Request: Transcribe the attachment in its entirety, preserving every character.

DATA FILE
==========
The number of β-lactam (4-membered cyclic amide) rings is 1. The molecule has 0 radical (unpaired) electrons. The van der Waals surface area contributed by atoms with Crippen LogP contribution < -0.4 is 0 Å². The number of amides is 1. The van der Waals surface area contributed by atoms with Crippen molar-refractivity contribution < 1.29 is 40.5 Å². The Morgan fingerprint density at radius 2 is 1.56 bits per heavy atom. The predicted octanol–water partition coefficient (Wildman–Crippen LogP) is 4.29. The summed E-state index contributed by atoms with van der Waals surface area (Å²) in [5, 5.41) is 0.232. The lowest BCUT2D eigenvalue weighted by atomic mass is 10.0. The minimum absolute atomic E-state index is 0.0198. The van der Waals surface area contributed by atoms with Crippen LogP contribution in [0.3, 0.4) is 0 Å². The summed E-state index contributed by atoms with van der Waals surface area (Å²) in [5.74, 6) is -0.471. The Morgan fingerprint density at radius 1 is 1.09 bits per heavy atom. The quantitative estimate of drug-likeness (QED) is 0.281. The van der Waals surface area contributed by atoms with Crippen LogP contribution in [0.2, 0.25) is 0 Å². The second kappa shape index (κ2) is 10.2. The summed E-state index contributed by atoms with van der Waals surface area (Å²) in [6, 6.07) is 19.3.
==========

The number of β-lactam (4-membered cyclic amide) rings is 1. The molecule has 0 radical (unpaired) electrons. The van der Waals surface area contributed by atoms with Crippen LogP contribution < -0.4 is 0 Å². The number of amides is 1. The van der Waals surface area contributed by atoms with Crippen molar-refractivity contribution < 1.29 is 40.5 Å². The Morgan fingerprint density at radius 2 is 1.56 bits per heavy atom. The predicted octanol–water partition coefficient (Wildman–Crippen LogP) is 4.29. The summed E-state index contributed by atoms with van der Waals surface area (Å²) in [5, 5.41) is 0.232. The lowest BCUT2D eigenvalue weighted by atomic mass is 10.0. The minimum absolute atomic E-state index is 0.0198. The van der Waals surface area contributed by atoms with Crippen LogP contribution in [0.3, 0.4) is 0 Å². The summed E-state index contributed by atoms with van der Waals surface area (Å²) in [5.74, 6) is -0.471. The Morgan fingerprint density at radius 1 is 1.09 bits per heavy atom. The quantitative estimate of drug-likeness (QED) is 0.281. The van der Waals surface area contributed by atoms with Crippen LogP contribution in [0.2, 0.25) is 0 Å². The second kappa shape index (κ2) is 10.2. The summed E-state index contributed by atoms with van der Waals surface area (Å²) in [6, 6.07) is 19.3.